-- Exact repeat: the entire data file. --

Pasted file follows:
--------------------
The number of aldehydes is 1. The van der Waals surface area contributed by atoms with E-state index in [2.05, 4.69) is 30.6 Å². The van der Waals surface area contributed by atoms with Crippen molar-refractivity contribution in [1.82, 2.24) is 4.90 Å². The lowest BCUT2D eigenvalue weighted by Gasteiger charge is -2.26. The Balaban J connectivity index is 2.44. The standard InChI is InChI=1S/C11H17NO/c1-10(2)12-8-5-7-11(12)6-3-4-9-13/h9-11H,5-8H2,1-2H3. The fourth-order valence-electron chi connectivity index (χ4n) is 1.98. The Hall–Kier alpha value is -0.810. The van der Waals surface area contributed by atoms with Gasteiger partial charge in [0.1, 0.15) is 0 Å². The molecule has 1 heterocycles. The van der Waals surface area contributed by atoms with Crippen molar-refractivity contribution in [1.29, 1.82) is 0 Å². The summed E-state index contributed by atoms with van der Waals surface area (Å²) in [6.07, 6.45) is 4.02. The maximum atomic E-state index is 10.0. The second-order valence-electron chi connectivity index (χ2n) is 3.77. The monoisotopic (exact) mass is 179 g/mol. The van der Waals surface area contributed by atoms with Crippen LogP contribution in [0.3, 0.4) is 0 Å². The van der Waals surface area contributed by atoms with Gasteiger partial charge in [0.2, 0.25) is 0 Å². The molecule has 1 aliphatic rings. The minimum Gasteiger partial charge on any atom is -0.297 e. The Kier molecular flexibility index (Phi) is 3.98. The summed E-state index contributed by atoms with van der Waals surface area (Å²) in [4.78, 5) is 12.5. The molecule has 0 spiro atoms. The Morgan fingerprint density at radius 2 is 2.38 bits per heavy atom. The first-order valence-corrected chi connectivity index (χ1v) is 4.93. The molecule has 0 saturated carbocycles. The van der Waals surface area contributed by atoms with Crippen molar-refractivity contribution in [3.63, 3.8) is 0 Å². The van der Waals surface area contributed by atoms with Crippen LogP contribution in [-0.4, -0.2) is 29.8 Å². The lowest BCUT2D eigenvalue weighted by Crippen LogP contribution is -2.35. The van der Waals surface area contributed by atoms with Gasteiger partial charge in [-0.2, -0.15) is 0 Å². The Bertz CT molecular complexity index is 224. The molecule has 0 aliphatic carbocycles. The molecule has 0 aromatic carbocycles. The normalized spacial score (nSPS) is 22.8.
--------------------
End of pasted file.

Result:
The number of aldehydes is 1. The van der Waals surface area contributed by atoms with E-state index in [2.05, 4.69) is 30.6 Å². The van der Waals surface area contributed by atoms with Crippen molar-refractivity contribution in [1.82, 2.24) is 4.90 Å². The lowest BCUT2D eigenvalue weighted by Gasteiger charge is -2.26. The Balaban J connectivity index is 2.44. The standard InChI is InChI=1S/C11H17NO/c1-10(2)12-8-5-7-11(12)6-3-4-9-13/h9-11H,5-8H2,1-2H3. The fourth-order valence-electron chi connectivity index (χ4n) is 1.98. The Hall–Kier alpha value is -0.810. The van der Waals surface area contributed by atoms with Gasteiger partial charge in [0.1, 0.15) is 0 Å². The molecule has 1 heterocycles. The van der Waals surface area contributed by atoms with Crippen molar-refractivity contribution in [1.29, 1.82) is 0 Å². The summed E-state index contributed by atoms with van der Waals surface area (Å²) in [6.07, 6.45) is 4.02. The maximum atomic E-state index is 10.0. The second-order valence-electron chi connectivity index (χ2n) is 3.77. The monoisotopic (exact) mass is 179 g/mol. The van der Waals surface area contributed by atoms with Crippen LogP contribution in [0.3, 0.4) is 0 Å². The van der Waals surface area contributed by atoms with Gasteiger partial charge in [0.2, 0.25) is 0 Å². The molecule has 1 aliphatic rings. The minimum Gasteiger partial charge on any atom is -0.297 e. The Kier molecular flexibility index (Phi) is 3.98. The summed E-state index contributed by atoms with van der Waals surface area (Å²) in [4.78, 5) is 12.5. The molecule has 0 spiro atoms. The Morgan fingerprint density at radius 2 is 2.38 bits per heavy atom. The first-order valence-corrected chi connectivity index (χ1v) is 4.93. The molecule has 0 saturated carbocycles. The van der Waals surface area contributed by atoms with Crippen molar-refractivity contribution in [3.63, 3.8) is 0 Å². The van der Waals surface area contributed by atoms with Crippen LogP contribution in [-0.4, -0.2) is 29.8 Å². The lowest BCUT2D eigenvalue weighted by Crippen LogP contribution is -2.35. The van der Waals surface area contributed by atoms with Gasteiger partial charge in [-0.2, -0.15) is 0 Å². The Bertz CT molecular complexity index is 224. The molecule has 0 aliphatic carbocycles. The molecule has 0 aromatic carbocycles. The normalized spacial score (nSPS) is 22.8.